Friday, March 25, 2016

An Update in Caetano v. Massachusetts

Several weeks ago I wrote about Jaime Caetano’s cert petition in Caetano v. Massachusetts. For background information on the case, see my earlier post here.

In what I imagine is a rare occurrence, the Supreme Court simultaneously granted the cert petition, vacated the Supreme Judicial Court of Massachusetts’ judgment, and remanded the case. You can find the opinion here.

Justice Samuel Alito
The per curiam opinion isn’t particularly interesting from a legal writing perspective, but Justice Alito’s concurrence (which Justice Thomas joined) is a sight to see. We often find some of the best and most interesting judicial writing in concurrences and dissents. This case is no exception.

I was particularly drawn to Caetano’s use of pathos in her cert brief. That pathos was clearly effective, as Justice Alito’s concurrence begins:

After a bad altercation with an abusive boyfriend put her in the hospital, Jaime Caetano found herself homeless and in fear for her life. She obtained multiple restraining orders against her abuser, but they proved futile. So when a friend offered her a stun gun for self-defense against her former boyfriend, Caetano accepted the weapon.

It is a good thing she did....Caetano’s abuser towered over her by nearly a foot and outweighed her by close to 100 pounds. But she didn’t need physical strength to protect herself. She stood her ground, displayed the stun gun, and announced: I’m not gonna take this anymore. I don’t wanna have to use the stun gun on you, but if you don’t leave me alone, I’m gonna have to. The gambit worked. The ex-boyfriend got scared and he left her alone.

I’m not sure I’ve seen an opinion from Justice Alito that is as strongly-worded as this one. Justice Alito’s language shows his dissatisfaction with both the prosecutor’s decision to prosecute Caetano in the first place and the Supreme Judicial Court of Maine’s opinion, which he describes as “def[ying] Heller’s reasoning.” I’ve highlighted some of Justice Alito’s most interesting and forceful words and phrases below:

-Under Massachusetts law...Caetano’s mere possession of the stun gun that may have saved her life made her a criminal.

-A State’s most basic responsibility is to keep its people safe. The Commonwealth of Massachusetts was either unable or unwilling to do what was necessary to protect Jaime Caetano, so she was forced to protect herself. To make matters worse, the Commonwealth chose to deploy its prosecutorial resources to prosecute and convict her of a criminal offense for arming herself with a nonlethal weapon that may well have saved her life. The Supreme Judicial Court then affirmed her conviction on the flimsiest of grounds.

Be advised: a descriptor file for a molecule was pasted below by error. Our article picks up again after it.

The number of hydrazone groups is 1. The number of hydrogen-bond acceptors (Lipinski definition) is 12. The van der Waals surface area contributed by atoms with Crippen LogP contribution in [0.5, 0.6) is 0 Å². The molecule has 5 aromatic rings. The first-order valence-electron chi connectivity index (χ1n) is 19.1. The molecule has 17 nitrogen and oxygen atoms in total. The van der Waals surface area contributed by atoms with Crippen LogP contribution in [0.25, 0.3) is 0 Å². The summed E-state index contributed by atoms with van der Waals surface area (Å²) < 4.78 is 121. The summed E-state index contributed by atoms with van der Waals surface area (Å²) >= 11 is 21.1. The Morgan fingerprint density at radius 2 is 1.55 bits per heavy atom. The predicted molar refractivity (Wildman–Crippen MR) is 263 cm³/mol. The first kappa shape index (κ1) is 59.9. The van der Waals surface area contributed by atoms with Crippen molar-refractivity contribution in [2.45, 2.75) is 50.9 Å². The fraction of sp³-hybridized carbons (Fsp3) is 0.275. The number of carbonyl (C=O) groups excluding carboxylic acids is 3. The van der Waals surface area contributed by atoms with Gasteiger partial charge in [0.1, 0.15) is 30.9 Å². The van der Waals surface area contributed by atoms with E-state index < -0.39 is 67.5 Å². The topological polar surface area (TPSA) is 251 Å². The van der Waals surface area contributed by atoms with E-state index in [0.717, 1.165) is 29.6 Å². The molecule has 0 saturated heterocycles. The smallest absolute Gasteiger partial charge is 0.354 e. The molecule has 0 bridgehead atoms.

-The decision below also does a grave disservice to vulnerable individuals like Caetano who must defend themselves because the State will not.

-Although the Supreme Judicial Court professed to apply Heller, each of its analysis defied Heller’s reasoning.

-The state court repeatedly framed the question before it as whether a particular weapon was in common use at the time of enactment of the Second Amendment. In Heller, we emphatically rejected such as formulation...[as] not merely wrong, but bordering on the frivolous.

-Because the Court rejects the lower court’s conclusion that stub guns are “unusual,” it does not need to consider the lower court’s conclusion that they are also “dangerous.” But make no mistake—the decision below gravely erred on both grounds.

-The Supreme Judicial Court’s conclusion that stun guns are “unusual” rested largely on its premise that one must ask whether a weapon was commonly used in 1789. As already discussed, that is simply wrong.

If you love good writing, Justice Alito's concurrence is a quick and interesting read that is well worth your time.

Happy Friday!

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